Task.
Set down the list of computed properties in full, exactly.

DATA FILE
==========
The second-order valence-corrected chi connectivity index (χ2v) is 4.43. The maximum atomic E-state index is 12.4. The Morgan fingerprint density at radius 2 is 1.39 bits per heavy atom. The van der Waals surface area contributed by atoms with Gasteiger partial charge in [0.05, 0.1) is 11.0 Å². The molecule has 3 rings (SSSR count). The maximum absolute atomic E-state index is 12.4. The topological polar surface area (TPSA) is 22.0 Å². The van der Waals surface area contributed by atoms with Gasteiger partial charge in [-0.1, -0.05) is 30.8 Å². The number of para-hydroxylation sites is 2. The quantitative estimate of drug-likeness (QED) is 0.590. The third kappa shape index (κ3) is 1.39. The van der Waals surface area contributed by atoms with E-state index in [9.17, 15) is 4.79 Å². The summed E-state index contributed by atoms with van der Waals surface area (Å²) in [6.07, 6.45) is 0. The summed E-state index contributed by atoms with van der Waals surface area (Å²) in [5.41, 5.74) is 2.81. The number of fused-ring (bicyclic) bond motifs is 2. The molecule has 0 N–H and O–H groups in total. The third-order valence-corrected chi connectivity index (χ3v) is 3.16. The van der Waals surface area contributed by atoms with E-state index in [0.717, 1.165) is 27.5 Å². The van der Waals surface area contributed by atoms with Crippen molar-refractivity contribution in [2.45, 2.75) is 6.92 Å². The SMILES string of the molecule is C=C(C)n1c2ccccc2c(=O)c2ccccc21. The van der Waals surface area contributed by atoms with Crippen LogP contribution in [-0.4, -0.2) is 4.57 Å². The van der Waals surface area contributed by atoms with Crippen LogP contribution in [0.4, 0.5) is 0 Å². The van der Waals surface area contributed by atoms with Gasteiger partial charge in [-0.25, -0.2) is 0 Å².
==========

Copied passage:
The second-order valence-corrected chi connectivity index (χ2v) is 4.43. The maximum atomic E-state index is 12.4. The Morgan fingerprint density at radius 2 is 1.39 bits per heavy atom. The van der Waals surface area contributed by atoms with Gasteiger partial charge in [0.05, 0.1) is 11.0 Å². The molecule has 3 rings (SSSR count). The maximum absolute atomic E-state index is 12.4. The topological polar surface area (TPSA) is 22.0 Å². The van der Waals surface area contributed by atoms with Gasteiger partial charge in [-0.1, -0.05) is 30.8 Å². The number of para-hydroxylation sites is 2. The quantitative estimate of drug-likeness (QED) is 0.590. The third kappa shape index (κ3) is 1.39. The van der Waals surface area contributed by atoms with E-state index in [9.17, 15) is 4.79 Å². The summed E-state index contributed by atoms with van der Waals surface area (Å²) in [6.07, 6.45) is 0. The summed E-state index contributed by atoms with van der Waals surface area (Å²) in [5.41, 5.74) is 2.81. The number of fused-ring (bicyclic) bond motifs is 2. The molecule has 0 N–H and O–H groups in total. The third-order valence-corrected chi connectivity index (χ3v) is 3.16. The van der Waals surface area contributed by atoms with E-state index in [0.717, 1.165) is 27.5 Å². The van der Waals surface area contributed by atoms with Crippen molar-refractivity contribution in [2.45, 2.75) is 6.92 Å². The SMILES string of the molecule is C=C(C)n1c2ccccc2c(=O)c2ccccc21. The van der Waals surface area contributed by atoms with Crippen LogP contribution in [-0.4, -0.2) is 4.57 Å². The van der Waals surface area contributed by atoms with Crippen LogP contribution in [0.4, 0.5) is 0 Å². The van der Waals surface area contributed by atoms with Gasteiger partial charge in [-0.25, -0.2) is 0 Å².